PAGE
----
The Christmas horror story continues (the actual story I’m writing; not a reference to my christmas plunging into despair and chaos). As mentioned last week, I’m taking a first-draft story from last year (which, much to my surprise, turned out to be complete) and working it into something new. That first draft never felt quite right. So, for this ‘refreshed’ version I’ve kept the bones, but twisted a few bits into new shapes, added a few new scenes here and there, and tried to generally improve the language. I like where it’s heading so far.


After spending several years waiting for the BBC’s new adaptation of War Of The Worlds to land, it was something of an anticlimax when it suddenly arrived with minimal fanfare—especially as I was expecting it to be more of a Christmas schedule ‘event’. Unfortunately, I found the adaptation itself to be a bit anticlimactic as well.

It was one of those curious affairs (a little like the last season of Doctor Who) where I liked almost everything about the show–every choice made, all the visuals, etc, etc–but found something lacking. In this instance I think the writer forgot that he was meant to be doing a War of The Worlds adaptation and opted instead to tell a story that happened to be set against the backdrop of the classic H.G.Wells narrative.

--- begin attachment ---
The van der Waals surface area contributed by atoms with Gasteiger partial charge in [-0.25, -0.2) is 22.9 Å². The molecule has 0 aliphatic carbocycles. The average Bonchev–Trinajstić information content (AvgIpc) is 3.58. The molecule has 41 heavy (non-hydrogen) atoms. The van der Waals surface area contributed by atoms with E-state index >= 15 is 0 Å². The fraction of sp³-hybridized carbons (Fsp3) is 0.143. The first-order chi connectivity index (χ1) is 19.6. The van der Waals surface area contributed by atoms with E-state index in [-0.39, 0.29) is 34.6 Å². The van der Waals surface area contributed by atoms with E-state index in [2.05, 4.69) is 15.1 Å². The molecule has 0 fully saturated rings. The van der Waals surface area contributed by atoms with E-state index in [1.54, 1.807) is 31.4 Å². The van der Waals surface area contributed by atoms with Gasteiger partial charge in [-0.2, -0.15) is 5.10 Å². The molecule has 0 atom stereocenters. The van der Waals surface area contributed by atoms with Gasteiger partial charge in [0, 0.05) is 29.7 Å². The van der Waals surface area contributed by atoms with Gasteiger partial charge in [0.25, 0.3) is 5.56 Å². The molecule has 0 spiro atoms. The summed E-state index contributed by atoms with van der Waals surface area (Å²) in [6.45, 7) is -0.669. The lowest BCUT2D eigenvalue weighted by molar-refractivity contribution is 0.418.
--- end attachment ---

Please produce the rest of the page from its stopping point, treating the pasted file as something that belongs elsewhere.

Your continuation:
I’m generally in favour of disrupting traditional storytelling, especially when there’s a good analogy to be struck, or outdated conservative mores to be played against, but it’s important to tell a compelling story first and foremost. If you don’t do that then everything else you’re trying to do with your narrative comes to nothing. In the case of War Of The Worlds, you also run the risk of commentators deciding that ‘woke’ narratives just don’t work and I worry that we’ll end up sliding back to standard white male heroes, and traditional ‘safe’ stories.